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Guest Column: The Gluten-Free Diet
What it is and How to Adopt it

Last Updated Tuesday, November 26, 2013 8:47:49 AM


Image of a man eating a glutten free mealBy Jodi Bjurman, RD, CDE -- Outpatient Nutrition Expert

Gluten-free products are everywhere. Walk into any health-food store, or even a regular supermarket and you will see an abundance of gluten-free items to choose from, perhaps even a whole aisle of choices. More and more people are talking about this diet and deciding to follow its guidelines, but why? What exactly is the draw? What does it really mean and should they be concerned about any nutritional issues?

Gluten is a protein that is found in wheat, barley, rye, and crossbred varieties of these grains. When the flours of these grains are mixed with water to make baked goods, it's the gluten that becomes elastic during mixing and kneading, allowing bread products to develop their characteristic light, airy texture.

Wheat is among the top three field crops in the United States, and as such is a major source of grain, and therefore of gluten, in the American diet. When we search for whole-grain products to improve our diets, it's easy to reach for whole wheat breads, pastas and cereals as some potential sources. An avoidance of gluten necessitates that these foods be eliminated from our plate.

For individuals with Celiac disease, following a gluten-free diet is essential. This condition is characterized by an abnormal immune response to gluten. When a person with Celiac disease ingests gluten, absorptive surfaces of the small intestine become damaged as their immune system destroys intestinal villi, causing malabsorption and symptoms like diarrhea and abdominal pain or discomfort. In order for a diagnosis of Celiac disease to be made, you must still be consuming gluten and see your doctor for a series of screening blood tests and a biopsy of the intestine.

Many of us know people who have said that they are gluten-sensitive but who do not have Celiac disease. They have chosen to follow the gluten-free diet for personal health reasons; they simply feel better on this type of diet. Some believe that a gluten-free diet helps them to improve blood sugars, or it simply leads to avoiding calories from tempting, gluten-containing carbohydrates like cakes and cookies. Whatever the reason for going gluten-free, individuals should be clear about their rationale- this is not an easy diet to follow.

Reading labels becomes a critical component to adopting a gluten-free diet. As anyone who has gone grocery shopping can attest, there are a lot of types of wheat flour on the shelves - bromated, enriched, phosphated, plain and self-rising. All of them should be avoided, along with barley, rye, triticale (a cross between wheat and rye), bulgur, durum flour, farina, graham flour, kamut, semolina and smelt. Here is a list of grain and plant foods that are clear of gluten:

rice
millet
Job's Tears
mesquite
nuts
corn
sorghum
sago
tapioca
seeds
amaranth
arrowroot
potato
wild rice
quinoa
buckwheat
soy
cassava
teff
flax
legumes
yucca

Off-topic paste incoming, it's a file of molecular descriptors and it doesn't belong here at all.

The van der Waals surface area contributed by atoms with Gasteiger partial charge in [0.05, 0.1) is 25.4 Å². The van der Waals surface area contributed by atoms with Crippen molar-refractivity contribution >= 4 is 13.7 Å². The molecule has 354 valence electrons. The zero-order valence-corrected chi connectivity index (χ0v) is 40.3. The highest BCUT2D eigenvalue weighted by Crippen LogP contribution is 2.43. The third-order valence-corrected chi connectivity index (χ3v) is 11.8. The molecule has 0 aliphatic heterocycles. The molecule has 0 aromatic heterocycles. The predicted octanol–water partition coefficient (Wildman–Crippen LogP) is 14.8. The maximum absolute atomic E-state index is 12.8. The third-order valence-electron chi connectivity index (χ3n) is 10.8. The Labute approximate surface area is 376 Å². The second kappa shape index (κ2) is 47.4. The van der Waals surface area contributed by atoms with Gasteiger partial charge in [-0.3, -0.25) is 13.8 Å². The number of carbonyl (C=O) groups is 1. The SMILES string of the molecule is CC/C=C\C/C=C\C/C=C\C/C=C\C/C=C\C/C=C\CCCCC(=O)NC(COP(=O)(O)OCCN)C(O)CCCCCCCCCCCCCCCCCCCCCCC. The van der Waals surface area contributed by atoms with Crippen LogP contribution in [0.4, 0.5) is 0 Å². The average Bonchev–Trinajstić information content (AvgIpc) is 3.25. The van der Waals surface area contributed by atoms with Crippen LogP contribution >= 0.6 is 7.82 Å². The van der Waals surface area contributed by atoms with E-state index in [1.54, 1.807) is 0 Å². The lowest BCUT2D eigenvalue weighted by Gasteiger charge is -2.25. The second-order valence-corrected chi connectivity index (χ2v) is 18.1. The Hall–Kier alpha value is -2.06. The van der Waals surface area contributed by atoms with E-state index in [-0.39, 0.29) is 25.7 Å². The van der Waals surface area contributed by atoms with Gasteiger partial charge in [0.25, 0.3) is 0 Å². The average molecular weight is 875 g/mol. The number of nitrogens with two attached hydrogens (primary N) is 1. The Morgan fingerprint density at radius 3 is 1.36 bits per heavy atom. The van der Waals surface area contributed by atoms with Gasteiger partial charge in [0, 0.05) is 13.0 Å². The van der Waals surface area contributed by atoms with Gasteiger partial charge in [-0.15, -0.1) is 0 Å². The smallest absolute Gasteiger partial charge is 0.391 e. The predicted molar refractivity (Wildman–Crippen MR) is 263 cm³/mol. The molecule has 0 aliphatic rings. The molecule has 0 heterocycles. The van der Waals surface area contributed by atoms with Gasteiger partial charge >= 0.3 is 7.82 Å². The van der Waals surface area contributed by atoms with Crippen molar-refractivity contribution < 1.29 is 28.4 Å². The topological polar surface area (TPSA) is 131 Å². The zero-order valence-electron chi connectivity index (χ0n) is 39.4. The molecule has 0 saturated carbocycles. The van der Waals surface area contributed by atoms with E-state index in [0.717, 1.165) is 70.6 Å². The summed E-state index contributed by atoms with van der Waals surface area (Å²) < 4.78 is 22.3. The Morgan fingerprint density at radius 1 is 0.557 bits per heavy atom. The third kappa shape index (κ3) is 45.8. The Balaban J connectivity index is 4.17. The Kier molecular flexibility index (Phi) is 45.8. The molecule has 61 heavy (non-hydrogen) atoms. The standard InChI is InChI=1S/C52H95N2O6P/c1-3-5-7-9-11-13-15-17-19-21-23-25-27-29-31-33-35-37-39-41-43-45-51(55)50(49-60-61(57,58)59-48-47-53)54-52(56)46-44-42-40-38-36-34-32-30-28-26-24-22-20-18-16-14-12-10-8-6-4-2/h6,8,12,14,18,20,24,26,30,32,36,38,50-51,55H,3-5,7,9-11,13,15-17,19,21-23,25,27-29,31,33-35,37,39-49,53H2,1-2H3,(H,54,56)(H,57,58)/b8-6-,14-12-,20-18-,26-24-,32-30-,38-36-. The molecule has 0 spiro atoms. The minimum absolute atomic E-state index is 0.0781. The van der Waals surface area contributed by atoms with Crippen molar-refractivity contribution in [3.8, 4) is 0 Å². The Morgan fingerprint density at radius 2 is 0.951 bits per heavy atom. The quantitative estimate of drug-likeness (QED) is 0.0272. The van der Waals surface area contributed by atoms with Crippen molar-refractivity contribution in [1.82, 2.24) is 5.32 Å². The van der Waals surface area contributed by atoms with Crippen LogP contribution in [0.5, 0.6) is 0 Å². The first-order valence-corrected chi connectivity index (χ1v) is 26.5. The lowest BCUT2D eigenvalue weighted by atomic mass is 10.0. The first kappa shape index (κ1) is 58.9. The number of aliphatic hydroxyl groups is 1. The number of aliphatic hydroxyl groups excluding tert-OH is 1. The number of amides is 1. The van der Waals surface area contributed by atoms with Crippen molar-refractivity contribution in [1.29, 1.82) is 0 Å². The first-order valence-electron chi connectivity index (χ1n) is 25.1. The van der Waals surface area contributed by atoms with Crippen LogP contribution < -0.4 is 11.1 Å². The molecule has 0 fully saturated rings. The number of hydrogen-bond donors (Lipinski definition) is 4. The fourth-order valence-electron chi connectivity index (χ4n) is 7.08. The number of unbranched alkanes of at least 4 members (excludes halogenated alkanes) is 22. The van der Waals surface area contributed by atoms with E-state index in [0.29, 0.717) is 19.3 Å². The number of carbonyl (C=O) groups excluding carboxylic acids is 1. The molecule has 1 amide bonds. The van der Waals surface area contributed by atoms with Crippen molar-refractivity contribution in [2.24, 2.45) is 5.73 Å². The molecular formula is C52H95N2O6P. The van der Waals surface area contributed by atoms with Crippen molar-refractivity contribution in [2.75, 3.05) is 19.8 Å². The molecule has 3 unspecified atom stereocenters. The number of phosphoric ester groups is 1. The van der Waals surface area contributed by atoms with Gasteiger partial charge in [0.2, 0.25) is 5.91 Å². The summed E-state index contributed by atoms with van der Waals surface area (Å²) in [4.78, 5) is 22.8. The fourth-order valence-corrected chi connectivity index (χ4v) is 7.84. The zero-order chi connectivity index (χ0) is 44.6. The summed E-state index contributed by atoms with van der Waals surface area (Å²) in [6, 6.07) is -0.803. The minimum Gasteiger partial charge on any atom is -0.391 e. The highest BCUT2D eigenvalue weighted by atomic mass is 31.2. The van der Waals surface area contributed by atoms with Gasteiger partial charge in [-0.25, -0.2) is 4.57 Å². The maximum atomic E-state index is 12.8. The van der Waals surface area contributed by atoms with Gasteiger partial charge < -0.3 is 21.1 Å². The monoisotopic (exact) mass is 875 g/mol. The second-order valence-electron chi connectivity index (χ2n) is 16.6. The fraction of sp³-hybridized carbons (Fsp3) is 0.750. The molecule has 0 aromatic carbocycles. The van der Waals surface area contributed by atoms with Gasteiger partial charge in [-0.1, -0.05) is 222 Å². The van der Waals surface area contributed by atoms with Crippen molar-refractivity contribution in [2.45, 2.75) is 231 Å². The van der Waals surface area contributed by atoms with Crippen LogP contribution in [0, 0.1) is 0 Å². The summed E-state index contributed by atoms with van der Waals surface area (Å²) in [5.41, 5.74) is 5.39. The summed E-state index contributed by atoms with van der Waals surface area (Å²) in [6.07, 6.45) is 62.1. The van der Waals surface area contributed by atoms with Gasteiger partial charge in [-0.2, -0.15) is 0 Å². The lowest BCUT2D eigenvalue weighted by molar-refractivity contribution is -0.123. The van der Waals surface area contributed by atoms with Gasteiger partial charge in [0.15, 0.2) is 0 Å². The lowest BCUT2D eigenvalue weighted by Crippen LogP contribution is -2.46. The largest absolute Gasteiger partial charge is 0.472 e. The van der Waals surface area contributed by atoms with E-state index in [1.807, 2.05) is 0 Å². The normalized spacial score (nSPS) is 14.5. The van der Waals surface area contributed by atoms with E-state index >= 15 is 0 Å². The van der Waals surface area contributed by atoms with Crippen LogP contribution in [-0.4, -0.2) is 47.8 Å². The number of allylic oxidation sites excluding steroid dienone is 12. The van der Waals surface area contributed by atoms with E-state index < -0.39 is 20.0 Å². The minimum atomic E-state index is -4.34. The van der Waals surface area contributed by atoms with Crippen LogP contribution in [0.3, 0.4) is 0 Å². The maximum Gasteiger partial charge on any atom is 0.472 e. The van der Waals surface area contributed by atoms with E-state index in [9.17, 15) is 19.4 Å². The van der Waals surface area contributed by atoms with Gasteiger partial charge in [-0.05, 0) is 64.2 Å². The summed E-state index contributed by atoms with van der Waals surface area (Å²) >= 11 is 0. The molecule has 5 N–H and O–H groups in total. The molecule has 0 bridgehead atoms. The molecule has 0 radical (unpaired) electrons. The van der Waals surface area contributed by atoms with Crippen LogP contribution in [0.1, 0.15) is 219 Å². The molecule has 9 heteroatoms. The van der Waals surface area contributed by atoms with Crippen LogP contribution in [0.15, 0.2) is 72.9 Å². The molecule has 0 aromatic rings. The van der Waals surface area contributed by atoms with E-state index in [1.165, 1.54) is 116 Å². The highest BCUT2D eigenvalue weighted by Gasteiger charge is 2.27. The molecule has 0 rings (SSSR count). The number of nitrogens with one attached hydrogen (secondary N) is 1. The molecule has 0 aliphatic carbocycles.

Today, many products from pastas to flours are made from these sources. Keep in mind that it is important to make sure that the approved grains are not processed or mixed with gluten-containing grains, additives or preservatives, as many of them often are. Wheat-free does not always mean gluten-free. To qualify as gluten-free, the final product must contain less than 20 ppm gluten. Many organic or health food stores can help you decipher the labels, and organizations like the Celiac Disease Foundation (www.celiac.org) can provide tools to make your journey easier, such as a list of ingredients to be aware of when purchasing your groceries.

There is always an accompanying risk that overall nutrition will suffer unless the person going gluten-free educates themselves about the best choices to make within the allowed foods. This is because eliminating a commonly eaten group of grains from your diet might create a significant nutritional hole. Gluten-free diets have been known to fall short in fiber, calcium, iron, and B vitamins. There are gluten-free products that are left un-enriched and are quite processed. That's why it is important to check gluten-free product labels for enrichment with nutrients like B vitamins and iron, then make sure that you are replacing naturally - or with supplements - the vitamins that might be missing. This is especially true for women who are pregnant or nursing.

If done right, a gluten-free diet has a potential benefit of shifting your diet to having a greater focus on plant foods that are naturally free from gluten and more “whole”, such as fruits, vegetables, beans, seeds, and nuts. If you are non-vegetarian, be sure to choose unprocessed protein foods like fresh eggs, lean meats, fish, and poultry to keep potential sources of gluten away. If lactose in foods is not a problem for you, most non-fat and low-fat dairy products can also be included. One last important consideration: cross-contamination can occur in your kitchen at home or in restaurants. All food preparation for those with celiac disease must be done in a dedicated area with pans only used for the gluten-free diet.

There are a number of delicious and nutritious gluten-free recipes that you can easily make at home, without paying a premium for special products. Consider spaghetti squash, for example, as a substitute for pasta. To prepare this gluten-free alternative, follow these few simple steps:

  • Cut the squash in half length-wise
  • Scoop out the seeds and rub the inside with salt and olive oil
  • Cook face down in the oven at 400° for 45 minutes or until the flesh is completely tender
  • Use the back of a fork to gently lift out the tasty strands of squash
  • Serve with your favorite toppings like spaghetti sauce or fresh vegetables